Friday, 13 July 2012 09:32

Will PEI Still Be The Short Of The Year If It Can Successfully Recapitalize? Hell Yeah!!! Featured

 This is part four of my forensic rant on the the dead REIT walking known as PEI. If you haven't yet read parts one or two or three, they are necessary in order for you to get the full picture. As stated in my last missive on this topic, although BoomBustBlog is a subscription research site, I'm releasing this proprietary blog research for two reasons:

  1. the share price has risen materially since the research was released, primarily due to the fact that so very little has been done to shed light on this company's true financial situation, and
  2. this gives us a prime opportunity to once again demonstrate the thoroughness and rigor of BoomBustBlog forensic analysis.

Blog subscribers can access the full recapitalization document here - PEI Recapitalization Scenario. Those who are casual readers, please see below...

I left off demonstrating how PEI only had a mere handful of properties that were able to take on additional debt (assuming banks were to do a halfway decent job at underwriting), and the additional cash available from leveraging those properties would do very little to assist in digging PEI out of the hole. The incremental loans expected to be availed by the Company is detailed below:                                                                                                                        USD Million

Property Name


Cap Rate (%)

Market Value of Property

Incremental loan

New Debt-to-WDV ratio

Exton Square Mall






Moorestown Mall






Patrick Henry Mall








The Company would be able to get 48.3 mn loan if it goes for refinancing based on recapitalization of its properties - and that's using sky high optimistic assumptions. The Incremental interest due to from the above financing based on the assumption that the lenders would raise  the interest on the loans roughly 50 basis-point (bp), roughly US 4.6 mn. The net cash-inflow would be USD 43.8 mn. This is grossly insufficient based on total requirement of around USD 295 mn. 

Our analysis was originally performed in the 4th quarter of last year, and since then PEI has raised $100 mln in a preferred offering. A few readers have asked if this alters our scenario, to which I reply - take the optimistic debt refinancing presented above, combined with the $100mln 8% preferred, and an addition $100 mln 8.5% preferred, and you are still observing PEI with a  roughly $50mln shortfall and a hell of a heftier debt service to boot. As I said, this is a dead REIT walking!!!

Alternate options

The other options before the Company are as under:

  1.  Raise finance against properties which have no specific mortgage against them. However, we looked at the covenants for loan facilities restricting company’s access to these properties for raising finance. Almost all of these properties have been mortgaged under revolving credit facilities.
  1. Raise finance against properties that we have not yet valued as part of the current analysis of valuation of PEI. We valued 27 properties. We looked at other properties to assess probability of raising finance against them.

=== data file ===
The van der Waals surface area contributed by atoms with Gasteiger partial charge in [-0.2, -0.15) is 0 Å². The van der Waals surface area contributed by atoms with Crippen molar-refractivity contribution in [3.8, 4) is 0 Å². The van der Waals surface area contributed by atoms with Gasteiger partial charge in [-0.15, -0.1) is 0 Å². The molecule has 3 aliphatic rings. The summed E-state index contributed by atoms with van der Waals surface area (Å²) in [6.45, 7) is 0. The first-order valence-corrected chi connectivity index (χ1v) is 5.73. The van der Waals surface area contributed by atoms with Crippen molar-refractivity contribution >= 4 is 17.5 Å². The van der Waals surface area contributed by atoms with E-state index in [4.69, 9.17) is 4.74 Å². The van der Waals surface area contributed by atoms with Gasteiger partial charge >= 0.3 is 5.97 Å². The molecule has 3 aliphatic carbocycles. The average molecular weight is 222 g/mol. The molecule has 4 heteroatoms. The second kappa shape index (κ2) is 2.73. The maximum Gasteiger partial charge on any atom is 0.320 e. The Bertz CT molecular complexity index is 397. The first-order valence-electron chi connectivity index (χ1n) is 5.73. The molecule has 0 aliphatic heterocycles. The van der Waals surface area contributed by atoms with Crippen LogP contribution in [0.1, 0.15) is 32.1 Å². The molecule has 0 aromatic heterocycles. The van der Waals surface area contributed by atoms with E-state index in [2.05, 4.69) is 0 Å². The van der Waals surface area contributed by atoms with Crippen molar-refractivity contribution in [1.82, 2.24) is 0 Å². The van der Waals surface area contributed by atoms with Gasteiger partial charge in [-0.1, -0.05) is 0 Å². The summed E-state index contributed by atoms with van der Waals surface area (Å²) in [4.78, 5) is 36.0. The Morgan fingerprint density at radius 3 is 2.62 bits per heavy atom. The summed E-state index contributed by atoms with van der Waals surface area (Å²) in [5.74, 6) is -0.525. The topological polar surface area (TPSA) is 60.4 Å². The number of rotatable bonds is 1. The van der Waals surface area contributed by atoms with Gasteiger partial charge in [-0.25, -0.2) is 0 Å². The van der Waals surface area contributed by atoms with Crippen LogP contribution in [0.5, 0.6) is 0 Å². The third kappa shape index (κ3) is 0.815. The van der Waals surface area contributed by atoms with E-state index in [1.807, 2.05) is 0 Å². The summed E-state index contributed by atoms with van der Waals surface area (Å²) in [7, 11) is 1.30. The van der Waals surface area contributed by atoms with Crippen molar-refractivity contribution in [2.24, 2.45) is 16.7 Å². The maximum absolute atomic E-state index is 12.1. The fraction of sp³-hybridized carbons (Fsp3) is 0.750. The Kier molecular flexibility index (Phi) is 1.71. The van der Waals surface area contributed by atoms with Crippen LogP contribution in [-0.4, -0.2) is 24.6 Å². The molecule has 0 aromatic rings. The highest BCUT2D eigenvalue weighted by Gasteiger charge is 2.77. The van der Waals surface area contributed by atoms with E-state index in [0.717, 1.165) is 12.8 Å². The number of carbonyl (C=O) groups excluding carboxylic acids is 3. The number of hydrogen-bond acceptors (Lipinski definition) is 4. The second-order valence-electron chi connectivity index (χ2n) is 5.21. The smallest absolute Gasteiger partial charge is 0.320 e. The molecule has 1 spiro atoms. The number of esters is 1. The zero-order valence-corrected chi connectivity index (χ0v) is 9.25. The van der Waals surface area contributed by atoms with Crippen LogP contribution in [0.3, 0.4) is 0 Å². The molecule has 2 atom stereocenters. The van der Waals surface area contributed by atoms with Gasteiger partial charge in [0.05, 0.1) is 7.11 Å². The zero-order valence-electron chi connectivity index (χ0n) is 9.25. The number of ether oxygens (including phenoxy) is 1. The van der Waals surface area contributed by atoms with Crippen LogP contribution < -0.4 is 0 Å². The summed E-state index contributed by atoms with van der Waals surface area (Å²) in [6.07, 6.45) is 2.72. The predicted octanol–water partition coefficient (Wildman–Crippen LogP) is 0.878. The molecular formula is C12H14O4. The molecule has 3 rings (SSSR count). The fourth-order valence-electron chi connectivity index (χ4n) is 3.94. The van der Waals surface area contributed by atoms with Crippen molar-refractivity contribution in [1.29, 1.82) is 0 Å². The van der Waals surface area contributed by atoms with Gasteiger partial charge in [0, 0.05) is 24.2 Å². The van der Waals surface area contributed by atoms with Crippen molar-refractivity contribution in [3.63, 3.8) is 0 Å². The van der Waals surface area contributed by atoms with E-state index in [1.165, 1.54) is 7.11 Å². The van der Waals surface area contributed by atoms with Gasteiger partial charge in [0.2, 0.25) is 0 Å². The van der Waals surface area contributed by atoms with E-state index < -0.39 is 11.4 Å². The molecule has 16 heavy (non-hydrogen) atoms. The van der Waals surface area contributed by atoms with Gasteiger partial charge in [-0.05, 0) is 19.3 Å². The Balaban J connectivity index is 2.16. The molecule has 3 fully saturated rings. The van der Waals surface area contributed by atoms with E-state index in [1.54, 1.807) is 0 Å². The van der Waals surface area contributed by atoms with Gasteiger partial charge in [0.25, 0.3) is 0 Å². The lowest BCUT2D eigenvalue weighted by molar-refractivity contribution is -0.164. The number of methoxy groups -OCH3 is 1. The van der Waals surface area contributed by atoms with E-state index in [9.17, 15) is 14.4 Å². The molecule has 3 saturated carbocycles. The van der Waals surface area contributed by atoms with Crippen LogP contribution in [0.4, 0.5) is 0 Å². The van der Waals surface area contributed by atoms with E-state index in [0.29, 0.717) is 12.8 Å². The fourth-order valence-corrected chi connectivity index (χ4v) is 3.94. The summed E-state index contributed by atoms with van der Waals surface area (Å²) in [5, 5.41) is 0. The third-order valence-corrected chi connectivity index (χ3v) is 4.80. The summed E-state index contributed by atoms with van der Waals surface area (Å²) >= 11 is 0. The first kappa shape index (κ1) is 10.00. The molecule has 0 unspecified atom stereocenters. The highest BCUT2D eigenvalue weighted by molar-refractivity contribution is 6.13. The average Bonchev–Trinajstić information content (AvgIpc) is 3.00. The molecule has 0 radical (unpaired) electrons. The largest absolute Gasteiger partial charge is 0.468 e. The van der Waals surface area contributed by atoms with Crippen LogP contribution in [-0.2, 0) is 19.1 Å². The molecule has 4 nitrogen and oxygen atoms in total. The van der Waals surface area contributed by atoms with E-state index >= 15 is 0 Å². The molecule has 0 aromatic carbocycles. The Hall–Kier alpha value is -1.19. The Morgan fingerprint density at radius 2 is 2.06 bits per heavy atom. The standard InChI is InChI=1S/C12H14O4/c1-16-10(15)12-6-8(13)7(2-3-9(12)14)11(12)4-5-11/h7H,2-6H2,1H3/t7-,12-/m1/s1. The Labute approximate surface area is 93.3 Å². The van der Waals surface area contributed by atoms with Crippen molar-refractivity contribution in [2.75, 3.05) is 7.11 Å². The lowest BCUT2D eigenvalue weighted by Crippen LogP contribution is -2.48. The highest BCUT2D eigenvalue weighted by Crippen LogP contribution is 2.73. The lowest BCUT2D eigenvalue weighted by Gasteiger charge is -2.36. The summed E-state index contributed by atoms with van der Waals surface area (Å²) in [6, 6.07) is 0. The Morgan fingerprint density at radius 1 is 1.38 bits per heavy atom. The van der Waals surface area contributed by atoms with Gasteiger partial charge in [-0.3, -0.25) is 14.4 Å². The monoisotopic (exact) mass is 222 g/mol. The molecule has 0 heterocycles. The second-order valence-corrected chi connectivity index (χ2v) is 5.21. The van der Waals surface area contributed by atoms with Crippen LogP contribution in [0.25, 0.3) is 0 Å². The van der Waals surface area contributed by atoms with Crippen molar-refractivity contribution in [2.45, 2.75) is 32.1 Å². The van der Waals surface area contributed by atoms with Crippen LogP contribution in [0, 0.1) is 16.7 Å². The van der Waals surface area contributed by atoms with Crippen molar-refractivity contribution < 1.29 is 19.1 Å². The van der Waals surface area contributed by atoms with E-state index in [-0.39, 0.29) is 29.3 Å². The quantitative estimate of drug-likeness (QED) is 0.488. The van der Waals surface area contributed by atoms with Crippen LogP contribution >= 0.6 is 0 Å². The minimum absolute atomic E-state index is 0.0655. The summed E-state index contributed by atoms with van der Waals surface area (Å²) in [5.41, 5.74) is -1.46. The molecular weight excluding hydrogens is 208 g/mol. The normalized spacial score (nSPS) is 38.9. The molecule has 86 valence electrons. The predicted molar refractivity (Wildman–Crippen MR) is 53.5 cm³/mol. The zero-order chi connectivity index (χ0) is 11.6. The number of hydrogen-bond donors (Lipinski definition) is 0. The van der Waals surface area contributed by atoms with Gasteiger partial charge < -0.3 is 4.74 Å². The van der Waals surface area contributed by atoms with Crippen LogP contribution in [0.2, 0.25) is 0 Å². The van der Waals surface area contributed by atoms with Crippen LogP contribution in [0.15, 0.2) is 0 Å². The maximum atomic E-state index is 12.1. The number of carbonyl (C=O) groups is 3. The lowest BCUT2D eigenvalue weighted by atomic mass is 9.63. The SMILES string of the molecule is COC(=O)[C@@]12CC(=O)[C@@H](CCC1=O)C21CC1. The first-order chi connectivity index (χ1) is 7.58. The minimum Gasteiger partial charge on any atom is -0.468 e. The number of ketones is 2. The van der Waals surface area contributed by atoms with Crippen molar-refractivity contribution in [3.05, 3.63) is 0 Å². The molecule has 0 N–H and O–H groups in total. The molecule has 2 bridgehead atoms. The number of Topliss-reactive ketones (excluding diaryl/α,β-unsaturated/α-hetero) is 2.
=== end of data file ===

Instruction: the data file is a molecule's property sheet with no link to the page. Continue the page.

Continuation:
Out of the remaining 19 properties, 10 properties were acquired between 2003 -2005 and the rest were acquired before 2000. The properties acquired between 2003-2005 are likely to have their valuation fallen in line with the valuation we have witnessed for the properties we valued. As such, probability of raising adequate finance on such properties is also quite minimal. The properties acquired before 2000 already have high debt-to-Net WDV ratio and therefore are likely to have less cushion for further debt.

Schedule of properties not valued

Properties highlighted in blue have been mortgaged under revolving credit facilities

 PEI unvalued properties

Looking at the graphic above, it is plain to see that the company has leveraged its portfolio to the hilt, either through property depreciation or outright equity stripping. Those potential cash sources that were unlevered properties have been wrapped up as credit line collateral, while most of the other properties are dramatically underwater - I mean dramatically. What makes this even worse is that these numbers are from management's proclamations and history tells us (as well as BoomBustBlog analysis) that management's views are usually always much more rosy (read bullshitistically unrealistic) thine own hand borne calculations.

Forecasted Financial Statements

Below are PEI’s projected financial statements for 2012 based on the assumption that the shortfall (though unlikely) is met through additional borrowing and as a result the average interest increases to 6.7% annually.... Blog subscribers can access the rest of the full recapitalization document here - File Icon PEI Recapitalization Scenario. Click here to subscribe.

I will continue this analysis in several other separate posts - there's a lot more material to cover, nearly all of it drastically negative!!! In the meantime and in between time I'm available to discuss the finer aspects of the analysis in the subscriber retail investor's discussion forum and individual property valuation discussions and higher end questions will be answered in the professional/institutional discussion forums. I will also be available to chat there as well.

The complete REIT analysis referred to in the chart can be found here for subscribers (the property by property valuations are for Professional/Institutional subscribers only):

Last modified on Friday, 13 July 2012 11:28 | This email address is being protected from spambots. You need JavaScript enabled to view it.


Login to post comments